Lagantuine - Isle of Arran, Ayrshire UK
Posted by: martlakes
N 55° 41.356 W 005° 11.150
30U E 362594 N 6173662
Quick Description: A deserted hamlet on the Isle of Arran. Its people were cleared off the land to make way for sheep in 1829. The inhabitants from here and other settlements in the north of the island were forced to leave for Canada.
Location: United Kingdom
Date Posted: 3/28/2008 12:24:54 PM
Waymark Code: WM3FAD
John Burrell arrived on Arran in 1766, working for the landowner the Duke of Hamilton, his job was to increase the economic returns from the land and one goal was to banish runrig farming. Rents went up and families were moved off the land.
Runrig farming involved small family groups running their ridges of cultivation side-by-side, in turn. The strips were reallocated annually so there was little incentive to improve the land. The basic crops were oats, barley and potatoes. It was inefficient and struggled to provide enough for the expanding population, but the enforced clearances were surely grievous.
The 1800’s saw the arrival of Robert Bauchop who surveyed the island in preparation for the new land divisions, and John Patterson succeeded Burrell with the same heartlessness. As leases expired the old runrig system began to disappear. Small holdings were combined into larger ones and farmed by those who would pay more. Those who could not were made landless and homeless.
Arran’s population reached an all time high of 6500 in 1823. A steady trickle of islanders had been emigrating to North America over the years but it was it was in 1829 that the notorious clearances - the replacement of people by sheep - began in earnest.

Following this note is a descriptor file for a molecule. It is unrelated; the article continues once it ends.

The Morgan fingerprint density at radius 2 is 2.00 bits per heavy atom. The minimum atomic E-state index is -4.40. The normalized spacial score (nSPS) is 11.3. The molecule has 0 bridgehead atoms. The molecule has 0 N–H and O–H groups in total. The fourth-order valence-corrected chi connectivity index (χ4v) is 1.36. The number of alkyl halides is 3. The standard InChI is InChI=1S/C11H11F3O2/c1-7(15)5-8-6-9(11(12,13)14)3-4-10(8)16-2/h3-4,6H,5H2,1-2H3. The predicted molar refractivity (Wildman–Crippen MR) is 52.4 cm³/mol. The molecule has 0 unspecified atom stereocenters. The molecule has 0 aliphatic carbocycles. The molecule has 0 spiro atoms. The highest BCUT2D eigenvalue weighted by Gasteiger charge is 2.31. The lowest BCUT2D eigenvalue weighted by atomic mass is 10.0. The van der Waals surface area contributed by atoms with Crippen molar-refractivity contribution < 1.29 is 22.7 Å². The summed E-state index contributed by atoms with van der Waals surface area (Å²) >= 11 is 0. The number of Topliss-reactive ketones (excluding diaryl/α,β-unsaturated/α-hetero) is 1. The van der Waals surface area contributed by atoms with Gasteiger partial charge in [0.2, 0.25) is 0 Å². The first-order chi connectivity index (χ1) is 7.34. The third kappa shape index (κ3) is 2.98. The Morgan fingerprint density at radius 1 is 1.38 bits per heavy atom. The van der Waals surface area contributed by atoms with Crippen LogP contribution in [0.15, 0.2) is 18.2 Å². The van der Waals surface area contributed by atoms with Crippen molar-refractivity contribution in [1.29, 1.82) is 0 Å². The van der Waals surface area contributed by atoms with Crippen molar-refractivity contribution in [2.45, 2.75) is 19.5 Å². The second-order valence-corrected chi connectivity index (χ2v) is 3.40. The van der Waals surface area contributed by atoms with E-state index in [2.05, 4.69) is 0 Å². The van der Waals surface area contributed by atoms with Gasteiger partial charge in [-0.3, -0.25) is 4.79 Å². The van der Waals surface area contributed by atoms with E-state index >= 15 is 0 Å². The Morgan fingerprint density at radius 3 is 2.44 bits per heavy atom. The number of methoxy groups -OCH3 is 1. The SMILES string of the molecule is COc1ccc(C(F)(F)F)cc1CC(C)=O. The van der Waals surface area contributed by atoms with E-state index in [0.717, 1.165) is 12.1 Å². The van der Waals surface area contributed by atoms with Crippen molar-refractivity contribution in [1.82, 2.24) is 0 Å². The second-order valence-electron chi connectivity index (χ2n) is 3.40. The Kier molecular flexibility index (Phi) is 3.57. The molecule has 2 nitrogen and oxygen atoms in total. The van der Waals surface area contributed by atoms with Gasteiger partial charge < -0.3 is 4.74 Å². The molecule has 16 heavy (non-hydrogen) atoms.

In April 1829 people trudged from their homes in Lagantuine and farms in North Sannox, laden with everything from bibles to spinning wheels, to Lamlash, where a ship waited. 86 islanders boarded the brig 'Caledonia' for the two-month journey to Canada. Half their fares were paid for by the Duke of Hamilton; the men were given tobacco and the women tea.
On 25th June they arrived at Quebec City, after a storm off Ireland and the discovery of one stow-away - a Ceilidh was held to raise some funds for the man. They settled in Megantic County, the first of more than 300. Other islanders followed to other destinations and the clearances continued until 1840.
A memorial to this exodus stands on the shore in Lamlash. It was paid for by a Canadian descendant of the cleared people. Many people have returned to Arran to visit the land of their forebears. The memorial can be found at N55° 31.997 W005° 07.733
Lagantuine can be found on the coast walk from Sannox to Lagan Cottage. The small cluster of ruined houses sits above the shore in a small corrie. The tumbled stones lie in a sea of bracken. A sloping path rises from the beach; it starts near the end of the power line supplying some modern navigational marks in the corrie.
There are several other deserted remains around the island and the museum in Brodick has more information about the clearances on Arran. See: (visit link